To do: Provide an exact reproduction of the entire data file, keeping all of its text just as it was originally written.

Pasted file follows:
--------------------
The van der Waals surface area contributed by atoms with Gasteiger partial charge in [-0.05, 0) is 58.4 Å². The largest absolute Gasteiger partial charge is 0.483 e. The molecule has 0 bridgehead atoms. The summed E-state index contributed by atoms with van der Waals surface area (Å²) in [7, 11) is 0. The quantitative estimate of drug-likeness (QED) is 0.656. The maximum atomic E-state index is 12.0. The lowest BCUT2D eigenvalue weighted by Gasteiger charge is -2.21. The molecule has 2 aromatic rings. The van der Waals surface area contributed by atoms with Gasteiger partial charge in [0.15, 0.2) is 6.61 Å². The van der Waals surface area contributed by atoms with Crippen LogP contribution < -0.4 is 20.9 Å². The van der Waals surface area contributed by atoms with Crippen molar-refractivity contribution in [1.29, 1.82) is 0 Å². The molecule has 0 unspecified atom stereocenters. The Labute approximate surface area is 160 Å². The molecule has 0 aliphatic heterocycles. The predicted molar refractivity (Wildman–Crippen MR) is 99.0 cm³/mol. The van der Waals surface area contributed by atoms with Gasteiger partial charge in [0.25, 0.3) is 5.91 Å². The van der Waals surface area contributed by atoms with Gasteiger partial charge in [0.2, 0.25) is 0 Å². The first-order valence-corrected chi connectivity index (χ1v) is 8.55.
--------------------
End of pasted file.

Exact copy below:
The van der Waals surface area contributed by atoms with Gasteiger partial charge in [-0.05, 0) is 58.4 Å². The largest absolute Gasteiger partial charge is 0.483 e. The molecule has 0 bridgehead atoms. The summed E-state index contributed by atoms with van der Waals surface area (Å²) in [7, 11) is 0. The quantitative estimate of drug-likeness (QED) is 0.656. The maximum atomic E-state index is 12.0. The lowest BCUT2D eigenvalue weighted by Gasteiger charge is -2.21. The molecule has 2 aromatic rings. The van der Waals surface area contributed by atoms with Gasteiger partial charge in [0.15, 0.2) is 6.61 Å². The van der Waals surface area contributed by atoms with Crippen LogP contribution < -0.4 is 20.9 Å². The van der Waals surface area contributed by atoms with Crippen molar-refractivity contribution in [1.29, 1.82) is 0 Å². The molecule has 0 unspecified atom stereocenters. The Labute approximate surface area is 160 Å². The molecule has 0 aliphatic heterocycles. The predicted molar refractivity (Wildman–Crippen MR) is 99.0 cm³/mol. The van der Waals surface area contributed by atoms with Gasteiger partial charge in [0.25, 0.3) is 5.91 Å². The van der Waals surface area contributed by atoms with Gasteiger partial charge in [0.2, 0.25) is 0 Å². The first-order valence-corrected chi connectivity index (χ1v) is 8.55.